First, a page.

A construction catastrophe waiting to happen
When a five-storey tenement building collapsed in To Kwa Wan in January last year, those who saw it fall could not believe their eyes.
Warnings about the integrity of the structure had been issued minutes earlier, but the curious public crowded around anyway, unconcerned for their safety. After all, how could a tenement just fall?
In seconds, their faith in the integrity of Hong Kong's buildings was shaken as the structure was reduced to a pile of rubble and dust.
Engineers and forensic scientists think the collapse of Block J of 45 Ma Tau Wai Road began months, perhaps years, earlier, when the strain accumulated over 55 years started eroding columns inside the building.
The ones towards the rear - two of which were supported by steel bars that had been bent into a V-shape - were especially vulnerable, said Wan Chi-wai, the surveyor who inspected the building two months before the collapse.
In Hong Kong and across the world, it is quite common for a multi-storey concrete building to have a design life of 50 years, said Law Chi-kwong, an assistant professor at The University of Hong Kong, who studies urban renewal.
But the crucial factors are maintenance and renovation. He said: 'With better maintenance, they can last a bit longer, and with poor maintenance, they would not be able to last for 50 years.'
Maintenance at the To Kwa Wan building was not carried out.
And there were warning signs - pieces of concrete that had fallen from the building's back wall were collected by a contractor, Chu Wai-wing, from a nearby alley months before the collapse.
Chu claimed he and his wife collected up to 500 kilograms of concrete debris by hand before the building's owner commissioned him to carry out repairs. But on the afternoon of Friday, January 29, four days after the contractor had started repair work, steel bars bearing the weight of a structural column at the rear of the building could take no more.
Hours after one of Chu's workers cut off iron bars supporting an illegal structure, the three columns gave way all together and the building crumbled, killing four people.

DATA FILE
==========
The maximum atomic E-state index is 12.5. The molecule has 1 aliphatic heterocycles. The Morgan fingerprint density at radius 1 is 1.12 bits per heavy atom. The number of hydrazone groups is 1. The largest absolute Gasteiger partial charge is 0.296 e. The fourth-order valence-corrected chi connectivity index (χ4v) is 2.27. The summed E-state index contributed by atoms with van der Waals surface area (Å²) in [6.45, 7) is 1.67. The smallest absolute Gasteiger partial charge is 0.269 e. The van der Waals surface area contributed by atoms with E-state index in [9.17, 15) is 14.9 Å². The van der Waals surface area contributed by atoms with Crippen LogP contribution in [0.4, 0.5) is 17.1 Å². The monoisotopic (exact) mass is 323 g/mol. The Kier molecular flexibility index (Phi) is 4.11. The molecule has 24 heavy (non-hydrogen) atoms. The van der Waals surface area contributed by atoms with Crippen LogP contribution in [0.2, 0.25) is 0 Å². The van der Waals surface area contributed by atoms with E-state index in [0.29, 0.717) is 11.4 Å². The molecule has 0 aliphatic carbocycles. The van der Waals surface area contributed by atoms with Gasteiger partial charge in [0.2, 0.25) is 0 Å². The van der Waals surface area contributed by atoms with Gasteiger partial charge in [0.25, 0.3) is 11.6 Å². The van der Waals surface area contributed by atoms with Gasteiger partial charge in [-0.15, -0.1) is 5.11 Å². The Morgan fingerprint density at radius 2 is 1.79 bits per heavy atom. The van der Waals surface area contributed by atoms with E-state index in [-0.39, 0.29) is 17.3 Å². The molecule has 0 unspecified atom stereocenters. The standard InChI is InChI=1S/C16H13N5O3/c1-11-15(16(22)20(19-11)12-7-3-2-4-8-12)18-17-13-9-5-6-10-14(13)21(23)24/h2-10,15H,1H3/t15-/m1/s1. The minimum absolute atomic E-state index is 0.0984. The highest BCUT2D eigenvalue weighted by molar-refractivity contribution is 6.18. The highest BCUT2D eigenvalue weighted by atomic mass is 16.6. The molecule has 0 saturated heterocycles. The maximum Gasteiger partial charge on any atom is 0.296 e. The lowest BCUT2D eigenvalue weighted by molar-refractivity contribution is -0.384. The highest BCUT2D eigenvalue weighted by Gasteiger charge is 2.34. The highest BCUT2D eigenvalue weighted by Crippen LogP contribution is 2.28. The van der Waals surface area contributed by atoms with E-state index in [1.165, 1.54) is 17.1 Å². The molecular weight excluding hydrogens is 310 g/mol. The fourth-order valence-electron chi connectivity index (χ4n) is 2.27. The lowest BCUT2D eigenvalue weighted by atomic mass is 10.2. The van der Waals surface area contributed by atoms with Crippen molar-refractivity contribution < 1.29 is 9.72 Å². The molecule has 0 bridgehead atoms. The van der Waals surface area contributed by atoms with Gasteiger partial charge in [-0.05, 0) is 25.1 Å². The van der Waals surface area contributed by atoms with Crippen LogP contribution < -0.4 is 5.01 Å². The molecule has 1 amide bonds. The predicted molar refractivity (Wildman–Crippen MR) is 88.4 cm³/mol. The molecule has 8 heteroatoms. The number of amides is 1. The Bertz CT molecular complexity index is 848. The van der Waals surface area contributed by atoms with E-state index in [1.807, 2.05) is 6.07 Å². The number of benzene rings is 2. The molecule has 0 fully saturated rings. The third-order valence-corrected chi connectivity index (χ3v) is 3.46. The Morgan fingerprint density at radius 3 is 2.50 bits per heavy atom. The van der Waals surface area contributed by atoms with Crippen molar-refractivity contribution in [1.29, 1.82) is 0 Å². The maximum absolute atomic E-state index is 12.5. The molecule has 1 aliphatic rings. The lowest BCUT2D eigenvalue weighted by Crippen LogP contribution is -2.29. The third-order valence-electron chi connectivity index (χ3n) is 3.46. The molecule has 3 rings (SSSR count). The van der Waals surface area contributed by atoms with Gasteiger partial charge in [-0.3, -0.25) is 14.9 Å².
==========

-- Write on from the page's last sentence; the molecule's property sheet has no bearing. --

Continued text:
In the wake of the tragedy, the government sent building inspectors to the 4,000 or so other buildings in Hong Kong that were more than 50 years old.
Within weeks they issued 680 repair orders. And in June last year an amendment to the Buildings Ordinance was passed requiring every building more than 30 years old to be inspected every 10 years and repaired if necessary.
This week, the Buildings Department tried to have Chu, the contractor, prosecuted for unlawful killings due to a work-related error.
After six days of hearings, Coroner Michael Chan Pik-kiu declared yesterday that no one was to blame.
His decision that the deaths were accidental hinged on a crucial factor - whether the collapse could be blamed on human error.
He found they could not. But, as became clear at the hearings, the blunders that preceded the building's collapse were many.
At the inquest, the contractor said he told the building's owner, Chak Oi-luen, many times of the dangers of her building, but she ignored him.
Chak, sole owner of the building through a company called Halesweet Ltd, said she made hundreds of calls to the Buildings Department in the two months before the collapse, only to be referred elsewhere.